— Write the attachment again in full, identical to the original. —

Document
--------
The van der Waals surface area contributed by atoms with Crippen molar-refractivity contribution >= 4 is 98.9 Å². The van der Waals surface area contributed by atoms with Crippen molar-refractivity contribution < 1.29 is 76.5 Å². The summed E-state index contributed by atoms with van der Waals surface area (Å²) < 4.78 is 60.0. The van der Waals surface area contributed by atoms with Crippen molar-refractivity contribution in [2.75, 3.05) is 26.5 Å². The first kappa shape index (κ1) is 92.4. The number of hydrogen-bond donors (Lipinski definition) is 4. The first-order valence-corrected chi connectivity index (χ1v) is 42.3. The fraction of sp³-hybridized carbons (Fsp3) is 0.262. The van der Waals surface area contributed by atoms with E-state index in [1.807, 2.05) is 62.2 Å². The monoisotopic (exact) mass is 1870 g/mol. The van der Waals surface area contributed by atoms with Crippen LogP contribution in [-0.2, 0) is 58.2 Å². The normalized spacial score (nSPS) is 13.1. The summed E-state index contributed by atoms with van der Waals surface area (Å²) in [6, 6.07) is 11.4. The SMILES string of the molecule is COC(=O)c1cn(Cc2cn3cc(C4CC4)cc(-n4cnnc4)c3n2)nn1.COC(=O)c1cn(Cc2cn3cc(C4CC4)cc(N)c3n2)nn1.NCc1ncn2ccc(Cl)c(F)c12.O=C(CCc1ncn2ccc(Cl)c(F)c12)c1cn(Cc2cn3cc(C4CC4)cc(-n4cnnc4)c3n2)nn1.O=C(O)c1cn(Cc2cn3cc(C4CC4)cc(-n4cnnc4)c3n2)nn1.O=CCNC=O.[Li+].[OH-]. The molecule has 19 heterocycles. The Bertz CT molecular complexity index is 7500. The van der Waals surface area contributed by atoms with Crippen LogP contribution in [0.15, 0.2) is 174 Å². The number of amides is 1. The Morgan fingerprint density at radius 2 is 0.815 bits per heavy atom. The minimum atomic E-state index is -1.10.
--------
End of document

The van der Waals surface area contributed by atoms with Crippen molar-refractivity contribution >= 4 is 98.9 Å². The van der Waals surface area contributed by atoms with Crippen molar-refractivity contribution < 1.29 is 76.5 Å². The summed E-state index contributed by atoms with van der Waals surface area (Å²) < 4.78 is 60.0. The van der Waals surface area contributed by atoms with Crippen molar-refractivity contribution in [2.75, 3.05) is 26.5 Å². The first kappa shape index (κ1) is 92.4. The number of hydrogen-bond donors (Lipinski definition) is 4. The first-order valence-corrected chi connectivity index (χ1v) is 42.3. The fraction of sp³-hybridized carbons (Fsp3) is 0.262. The van der Waals surface area contributed by atoms with E-state index in [1.807, 2.05) is 62.2 Å². The monoisotopic (exact) mass is 1870 g/mol. The van der Waals surface area contributed by atoms with Crippen LogP contribution in [-0.2, 0) is 58.2 Å². The normalized spacial score (nSPS) is 13.1. The summed E-state index contributed by atoms with van der Waals surface area (Å²) in [6, 6.07) is 11.4. The SMILES string of the molecule is COC(=O)c1cn(Cc2cn3cc(C4CC4)cc(-n4cnnc4)c3n2)nn1.COC(=O)c1cn(Cc2cn3cc(C4CC4)cc(N)c3n2)nn1.NCc1ncn2ccc(Cl)c(F)c12.O=C(CCc1ncn2ccc(Cl)c(F)c12)c1cn(Cc2cn3cc(C4CC4)cc(-n4cnnc4)c3n2)nn1.O=C(O)c1cn(Cc2cn3cc(C4CC4)cc(-n4cnnc4)c3n2)nn1.O=CCNC=O.[Li+].[OH-]. The molecule has 19 heterocycles. The Bertz CT molecular complexity index is 7500. The van der Waals surface area contributed by atoms with Crippen LogP contribution in [0.15, 0.2) is 174 Å². The number of amides is 1. The Morgan fingerprint density at radius 2 is 0.815 bits per heavy atom. The minimum atomic E-state index is -1.10.